Enzymes are chemical substances produced in the living organism. They are marvellous organic catalysts which are essential to life as they control all the chemical reactions that take place in a living system. Enzymes are part of all living cells, including those of plants and animals.

The term enzyme, which literally means ‘in yeast,’ was coined following the demonstration of
catalytic properties of yeast and yeast juices. Although enzymes are produced in the living cell,
they are not dependent upon the vital processes of the cell and work outside the cell. Certain
enzymes of yeast, for instance, when expressed from the yeast cells are capable of exerting
their usual effect, that is, the conversion of sugar to alcohol.

A striking feature of enzymes is that while they enter into chemical reaction, they remain intact in
the process. They however, act with maximum efficiency at a certain temperature. Lowering the
temperature below or raising it above this level slows the reaction. A high degree of heat, that is
above 60 o C, permanently destroys their action.

It has been estimated that there are over 20,000 enzymes in the human body. This estimate is
based on the number of bodily processes that seem to require action. However, so far only
about 1,000 enzymes have been identified. But their great role in nutrition and other living
processes has been firmly established. They are protein molecules made up of chains of amino
acids. They play a vital role and work more efficiently than any reagent concocted by chemists.

Thus for instance, a chemist can separate proteins into their component amino acids by boiling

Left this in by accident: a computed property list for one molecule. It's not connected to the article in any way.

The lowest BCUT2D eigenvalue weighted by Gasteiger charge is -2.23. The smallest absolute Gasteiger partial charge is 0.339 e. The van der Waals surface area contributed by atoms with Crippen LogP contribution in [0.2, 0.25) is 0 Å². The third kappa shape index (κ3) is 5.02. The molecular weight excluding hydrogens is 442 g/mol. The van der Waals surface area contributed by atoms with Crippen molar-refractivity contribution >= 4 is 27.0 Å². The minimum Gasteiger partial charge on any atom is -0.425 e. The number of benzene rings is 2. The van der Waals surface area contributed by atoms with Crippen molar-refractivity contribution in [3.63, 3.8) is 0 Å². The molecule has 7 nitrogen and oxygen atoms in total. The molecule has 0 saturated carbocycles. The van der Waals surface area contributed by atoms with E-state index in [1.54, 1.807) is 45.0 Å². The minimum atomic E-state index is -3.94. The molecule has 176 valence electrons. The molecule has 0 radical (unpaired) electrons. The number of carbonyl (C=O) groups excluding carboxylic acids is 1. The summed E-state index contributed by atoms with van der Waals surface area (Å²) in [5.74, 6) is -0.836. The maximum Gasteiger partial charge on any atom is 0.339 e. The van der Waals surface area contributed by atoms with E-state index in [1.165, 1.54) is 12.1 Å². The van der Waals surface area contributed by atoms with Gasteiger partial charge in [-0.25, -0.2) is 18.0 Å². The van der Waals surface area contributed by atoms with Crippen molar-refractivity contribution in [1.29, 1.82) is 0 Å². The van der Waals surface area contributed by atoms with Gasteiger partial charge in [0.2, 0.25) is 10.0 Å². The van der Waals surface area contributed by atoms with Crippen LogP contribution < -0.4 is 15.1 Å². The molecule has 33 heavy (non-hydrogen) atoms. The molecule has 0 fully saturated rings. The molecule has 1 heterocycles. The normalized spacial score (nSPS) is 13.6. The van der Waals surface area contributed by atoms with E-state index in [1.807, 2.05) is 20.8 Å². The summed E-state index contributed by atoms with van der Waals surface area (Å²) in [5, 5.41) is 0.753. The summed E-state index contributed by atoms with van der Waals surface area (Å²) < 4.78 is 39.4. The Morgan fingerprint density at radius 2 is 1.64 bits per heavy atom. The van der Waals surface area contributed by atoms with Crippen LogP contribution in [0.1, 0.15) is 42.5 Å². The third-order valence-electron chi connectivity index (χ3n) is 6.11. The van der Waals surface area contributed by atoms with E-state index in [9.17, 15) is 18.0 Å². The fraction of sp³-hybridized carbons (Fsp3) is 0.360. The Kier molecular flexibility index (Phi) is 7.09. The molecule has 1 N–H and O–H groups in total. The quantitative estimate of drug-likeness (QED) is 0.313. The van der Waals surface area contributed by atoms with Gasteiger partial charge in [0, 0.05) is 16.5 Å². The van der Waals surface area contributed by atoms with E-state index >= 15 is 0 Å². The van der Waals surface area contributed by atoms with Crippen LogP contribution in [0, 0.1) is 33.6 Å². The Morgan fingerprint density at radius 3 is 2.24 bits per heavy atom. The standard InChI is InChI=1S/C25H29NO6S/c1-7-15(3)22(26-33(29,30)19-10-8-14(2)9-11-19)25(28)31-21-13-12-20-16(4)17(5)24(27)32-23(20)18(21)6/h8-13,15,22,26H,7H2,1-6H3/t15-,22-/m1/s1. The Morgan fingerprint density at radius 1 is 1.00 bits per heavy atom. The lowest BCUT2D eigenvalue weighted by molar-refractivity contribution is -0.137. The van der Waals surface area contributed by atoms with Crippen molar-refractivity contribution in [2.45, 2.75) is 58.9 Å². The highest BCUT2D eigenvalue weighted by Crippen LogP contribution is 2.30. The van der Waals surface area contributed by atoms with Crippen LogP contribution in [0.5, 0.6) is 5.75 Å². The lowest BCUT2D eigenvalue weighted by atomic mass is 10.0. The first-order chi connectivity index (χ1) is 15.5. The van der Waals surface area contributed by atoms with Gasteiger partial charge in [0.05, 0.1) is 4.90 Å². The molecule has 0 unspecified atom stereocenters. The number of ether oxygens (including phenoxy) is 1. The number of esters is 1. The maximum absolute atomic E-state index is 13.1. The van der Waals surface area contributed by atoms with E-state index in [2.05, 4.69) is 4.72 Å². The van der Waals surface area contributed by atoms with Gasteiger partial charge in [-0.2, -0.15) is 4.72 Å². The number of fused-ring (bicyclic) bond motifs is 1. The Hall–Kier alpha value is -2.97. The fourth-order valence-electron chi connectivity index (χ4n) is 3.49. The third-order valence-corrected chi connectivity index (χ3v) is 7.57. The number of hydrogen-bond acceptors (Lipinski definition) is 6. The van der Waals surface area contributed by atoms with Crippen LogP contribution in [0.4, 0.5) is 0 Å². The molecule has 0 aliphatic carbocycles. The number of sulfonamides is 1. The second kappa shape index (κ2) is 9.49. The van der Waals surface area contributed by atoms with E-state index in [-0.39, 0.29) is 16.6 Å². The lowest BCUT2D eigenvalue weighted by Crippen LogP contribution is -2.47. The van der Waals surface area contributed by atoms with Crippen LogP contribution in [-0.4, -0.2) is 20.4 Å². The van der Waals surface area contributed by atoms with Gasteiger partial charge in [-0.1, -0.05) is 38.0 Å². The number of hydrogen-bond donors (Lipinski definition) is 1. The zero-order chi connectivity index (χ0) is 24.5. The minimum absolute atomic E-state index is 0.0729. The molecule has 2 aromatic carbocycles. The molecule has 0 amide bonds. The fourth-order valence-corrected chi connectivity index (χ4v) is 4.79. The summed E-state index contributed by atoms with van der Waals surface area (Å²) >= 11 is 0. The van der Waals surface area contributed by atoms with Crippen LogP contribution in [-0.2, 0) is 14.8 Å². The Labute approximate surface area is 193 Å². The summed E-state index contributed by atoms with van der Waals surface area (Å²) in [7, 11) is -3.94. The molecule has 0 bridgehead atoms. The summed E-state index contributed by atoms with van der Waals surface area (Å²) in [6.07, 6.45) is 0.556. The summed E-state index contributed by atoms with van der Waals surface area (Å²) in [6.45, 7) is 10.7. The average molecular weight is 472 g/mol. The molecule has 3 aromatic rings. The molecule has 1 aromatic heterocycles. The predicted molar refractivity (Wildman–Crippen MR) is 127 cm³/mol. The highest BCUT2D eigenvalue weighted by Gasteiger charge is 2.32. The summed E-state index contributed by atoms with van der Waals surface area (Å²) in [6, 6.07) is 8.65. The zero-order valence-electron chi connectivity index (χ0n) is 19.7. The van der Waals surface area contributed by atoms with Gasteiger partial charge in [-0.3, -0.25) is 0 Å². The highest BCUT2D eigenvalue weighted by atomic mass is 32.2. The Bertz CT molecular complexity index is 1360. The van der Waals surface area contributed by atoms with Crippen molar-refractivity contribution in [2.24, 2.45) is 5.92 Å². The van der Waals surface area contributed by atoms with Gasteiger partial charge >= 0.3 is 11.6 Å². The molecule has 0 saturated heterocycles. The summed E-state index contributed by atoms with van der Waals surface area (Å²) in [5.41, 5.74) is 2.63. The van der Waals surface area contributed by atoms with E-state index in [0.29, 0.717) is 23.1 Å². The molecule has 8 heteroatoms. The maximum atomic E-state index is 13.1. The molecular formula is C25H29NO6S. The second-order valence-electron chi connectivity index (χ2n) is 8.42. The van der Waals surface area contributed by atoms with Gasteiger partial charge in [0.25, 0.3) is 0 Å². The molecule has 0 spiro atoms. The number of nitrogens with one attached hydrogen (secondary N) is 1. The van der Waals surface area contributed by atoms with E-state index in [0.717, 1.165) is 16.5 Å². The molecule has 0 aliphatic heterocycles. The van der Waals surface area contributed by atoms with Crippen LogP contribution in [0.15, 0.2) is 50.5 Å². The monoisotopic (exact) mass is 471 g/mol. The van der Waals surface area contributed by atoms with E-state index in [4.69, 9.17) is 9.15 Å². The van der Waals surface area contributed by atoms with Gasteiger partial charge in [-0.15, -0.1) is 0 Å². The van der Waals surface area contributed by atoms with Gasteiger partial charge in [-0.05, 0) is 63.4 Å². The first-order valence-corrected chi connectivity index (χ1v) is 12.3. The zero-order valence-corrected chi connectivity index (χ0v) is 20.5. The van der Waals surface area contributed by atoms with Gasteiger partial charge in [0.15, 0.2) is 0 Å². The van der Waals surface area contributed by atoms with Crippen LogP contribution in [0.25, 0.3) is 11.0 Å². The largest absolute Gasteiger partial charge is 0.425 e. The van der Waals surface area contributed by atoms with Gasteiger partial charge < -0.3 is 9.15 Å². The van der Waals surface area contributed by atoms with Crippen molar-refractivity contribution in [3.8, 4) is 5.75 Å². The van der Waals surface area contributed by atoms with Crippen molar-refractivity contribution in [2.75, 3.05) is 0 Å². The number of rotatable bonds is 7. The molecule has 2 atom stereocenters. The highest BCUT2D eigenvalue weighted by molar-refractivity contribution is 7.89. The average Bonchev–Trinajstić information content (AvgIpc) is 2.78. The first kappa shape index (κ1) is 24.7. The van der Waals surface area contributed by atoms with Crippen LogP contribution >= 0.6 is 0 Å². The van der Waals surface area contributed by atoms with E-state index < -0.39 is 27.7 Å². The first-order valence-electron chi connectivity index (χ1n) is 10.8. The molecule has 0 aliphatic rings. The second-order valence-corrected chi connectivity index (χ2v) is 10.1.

them at 166 o C for over 18 hours in a strong solution of hydrochloric acid, but the enzymes of
the small intestines can do so in less than three hours at body temperature in a neutral medium.

A feature which distinguishes enzymes from inorganic catalysts is that they are absolutely
specific in their actions. This means that a particular enzyme can cause reactions involving only
a particular type of substance or a group of closely related substances.
The substance on which
the enzyme acts is known as “substrate”. The specificity of an enzyme is, however, related to
the formation of the enzyme-substrate complex which requires that the appropriate groupings of
both substrate and enzyme should be in correct relative position. The substrate must fit the
enzyme like a key fits its lock.

Enzymes which are used in the cells which make them are called intracellular enzymes.

Enzymes which are produced in cells which secrete them to other parts of the body are known
as extracellular enzymes. Digestive juices are an example of the latter type.